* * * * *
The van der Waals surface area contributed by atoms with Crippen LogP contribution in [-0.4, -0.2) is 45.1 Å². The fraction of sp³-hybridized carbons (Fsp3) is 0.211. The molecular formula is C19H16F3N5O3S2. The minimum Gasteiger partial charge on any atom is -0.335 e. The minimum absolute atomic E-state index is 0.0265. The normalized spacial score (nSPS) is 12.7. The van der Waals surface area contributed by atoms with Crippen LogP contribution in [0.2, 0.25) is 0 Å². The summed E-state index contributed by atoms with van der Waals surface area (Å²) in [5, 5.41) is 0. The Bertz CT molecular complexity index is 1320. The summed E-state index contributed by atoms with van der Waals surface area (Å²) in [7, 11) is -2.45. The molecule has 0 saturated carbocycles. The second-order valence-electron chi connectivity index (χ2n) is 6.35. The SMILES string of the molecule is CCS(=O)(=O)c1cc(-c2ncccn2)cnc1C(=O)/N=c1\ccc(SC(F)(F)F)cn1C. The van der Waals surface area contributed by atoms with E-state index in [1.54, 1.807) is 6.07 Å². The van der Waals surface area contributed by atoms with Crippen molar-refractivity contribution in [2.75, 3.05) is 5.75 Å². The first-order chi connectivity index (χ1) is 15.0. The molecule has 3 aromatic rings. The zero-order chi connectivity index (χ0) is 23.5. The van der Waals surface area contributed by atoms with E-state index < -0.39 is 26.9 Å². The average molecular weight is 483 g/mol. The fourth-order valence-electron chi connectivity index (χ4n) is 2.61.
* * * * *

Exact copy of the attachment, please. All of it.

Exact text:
The van der Waals surface area contributed by atoms with Crippen LogP contribution in [-0.4, -0.2) is 45.1 Å². The fraction of sp³-hybridized carbons (Fsp3) is 0.211. The molecular formula is C19H16F3N5O3S2. The minimum Gasteiger partial charge on any atom is -0.335 e. The minimum absolute atomic E-state index is 0.0265. The normalized spacial score (nSPS) is 12.7. The van der Waals surface area contributed by atoms with Crippen LogP contribution in [0.2, 0.25) is 0 Å². The summed E-state index contributed by atoms with van der Waals surface area (Å²) in [5, 5.41) is 0. The Bertz CT molecular complexity index is 1320. The summed E-state index contributed by atoms with van der Waals surface area (Å²) in [7, 11) is -2.45. The molecule has 0 saturated carbocycles. The second-order valence-electron chi connectivity index (χ2n) is 6.35. The SMILES string of the molecule is CCS(=O)(=O)c1cc(-c2ncccn2)cnc1C(=O)/N=c1\ccc(SC(F)(F)F)cn1C. The van der Waals surface area contributed by atoms with E-state index in [1.54, 1.807) is 6.07 Å². The van der Waals surface area contributed by atoms with Crippen molar-refractivity contribution in [2.75, 3.05) is 5.75 Å². The first-order chi connectivity index (χ1) is 15.0. The molecule has 3 aromatic rings. The zero-order chi connectivity index (χ0) is 23.5. The van der Waals surface area contributed by atoms with E-state index < -0.39 is 26.9 Å². The average molecular weight is 483 g/mol. The fourth-order valence-electron chi connectivity index (χ4n) is 2.61.